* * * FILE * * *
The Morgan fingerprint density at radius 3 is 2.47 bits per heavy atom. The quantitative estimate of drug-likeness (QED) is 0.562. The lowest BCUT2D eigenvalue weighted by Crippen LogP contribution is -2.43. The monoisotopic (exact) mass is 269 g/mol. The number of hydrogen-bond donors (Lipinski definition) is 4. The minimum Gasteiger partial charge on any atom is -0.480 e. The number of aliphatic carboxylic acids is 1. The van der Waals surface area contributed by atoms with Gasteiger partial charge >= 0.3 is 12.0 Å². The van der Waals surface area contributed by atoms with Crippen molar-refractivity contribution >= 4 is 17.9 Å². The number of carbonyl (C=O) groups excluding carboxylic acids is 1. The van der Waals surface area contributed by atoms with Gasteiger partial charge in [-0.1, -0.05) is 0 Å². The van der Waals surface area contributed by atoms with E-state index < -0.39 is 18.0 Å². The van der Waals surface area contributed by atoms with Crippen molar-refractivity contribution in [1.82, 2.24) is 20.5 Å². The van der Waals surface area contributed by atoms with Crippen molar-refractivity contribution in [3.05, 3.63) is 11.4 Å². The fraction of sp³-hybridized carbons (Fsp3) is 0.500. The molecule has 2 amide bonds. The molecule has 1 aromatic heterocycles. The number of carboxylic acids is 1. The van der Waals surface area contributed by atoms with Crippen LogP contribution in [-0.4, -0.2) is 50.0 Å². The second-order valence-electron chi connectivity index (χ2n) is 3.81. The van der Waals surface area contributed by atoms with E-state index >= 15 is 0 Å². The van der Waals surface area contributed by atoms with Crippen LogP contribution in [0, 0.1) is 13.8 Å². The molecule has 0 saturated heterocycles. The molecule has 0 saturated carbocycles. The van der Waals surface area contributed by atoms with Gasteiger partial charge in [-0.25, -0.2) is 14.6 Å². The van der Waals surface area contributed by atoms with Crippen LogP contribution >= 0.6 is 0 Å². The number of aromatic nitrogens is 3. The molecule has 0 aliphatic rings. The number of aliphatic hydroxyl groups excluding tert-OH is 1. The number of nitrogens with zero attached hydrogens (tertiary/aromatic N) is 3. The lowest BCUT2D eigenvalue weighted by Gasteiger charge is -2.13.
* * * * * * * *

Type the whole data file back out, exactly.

The Morgan fingerprint density at radius 3 is 2.47 bits per heavy atom. The quantitative estimate of drug-likeness (QED) is 0.562. The lowest BCUT2D eigenvalue weighted by Crippen LogP contribution is -2.43. The monoisotopic (exact) mass is 269 g/mol. The number of hydrogen-bond donors (Lipinski definition) is 4. The minimum Gasteiger partial charge on any atom is -0.480 e. The number of aliphatic carboxylic acids is 1. The van der Waals surface area contributed by atoms with Gasteiger partial charge >= 0.3 is 12.0 Å². The van der Waals surface area contributed by atoms with Crippen molar-refractivity contribution >= 4 is 17.9 Å². The number of carbonyl (C=O) groups excluding carboxylic acids is 1. The van der Waals surface area contributed by atoms with Gasteiger partial charge in [-0.1, -0.05) is 0 Å². The van der Waals surface area contributed by atoms with E-state index < -0.39 is 18.0 Å². The van der Waals surface area contributed by atoms with Crippen molar-refractivity contribution in [1.82, 2.24) is 20.5 Å². The van der Waals surface area contributed by atoms with Crippen molar-refractivity contribution in [3.05, 3.63) is 11.4 Å². The fraction of sp³-hybridized carbons (Fsp3) is 0.500. The molecule has 2 amide bonds. The molecule has 1 aromatic heterocycles. The number of carboxylic acids is 1. The van der Waals surface area contributed by atoms with Crippen LogP contribution in [-0.4, -0.2) is 50.0 Å². The second-order valence-electron chi connectivity index (χ2n) is 3.81. The van der Waals surface area contributed by atoms with E-state index >= 15 is 0 Å². The van der Waals surface area contributed by atoms with Crippen LogP contribution in [0, 0.1) is 13.8 Å². The molecule has 0 saturated heterocycles. The molecule has 0 saturated carbocycles. The van der Waals surface area contributed by atoms with Gasteiger partial charge in [-0.25, -0.2) is 14.6 Å². The van der Waals surface area contributed by atoms with Crippen LogP contribution >= 0.6 is 0 Å². The number of aromatic nitrogens is 3. The molecule has 0 aliphatic rings. The number of aliphatic hydroxyl groups excluding tert-OH is 1. The number of nitrogens with zero attached hydrogens (tertiary/aromatic N) is 3. The lowest BCUT2D eigenvalue weighted by Gasteiger charge is -2.13.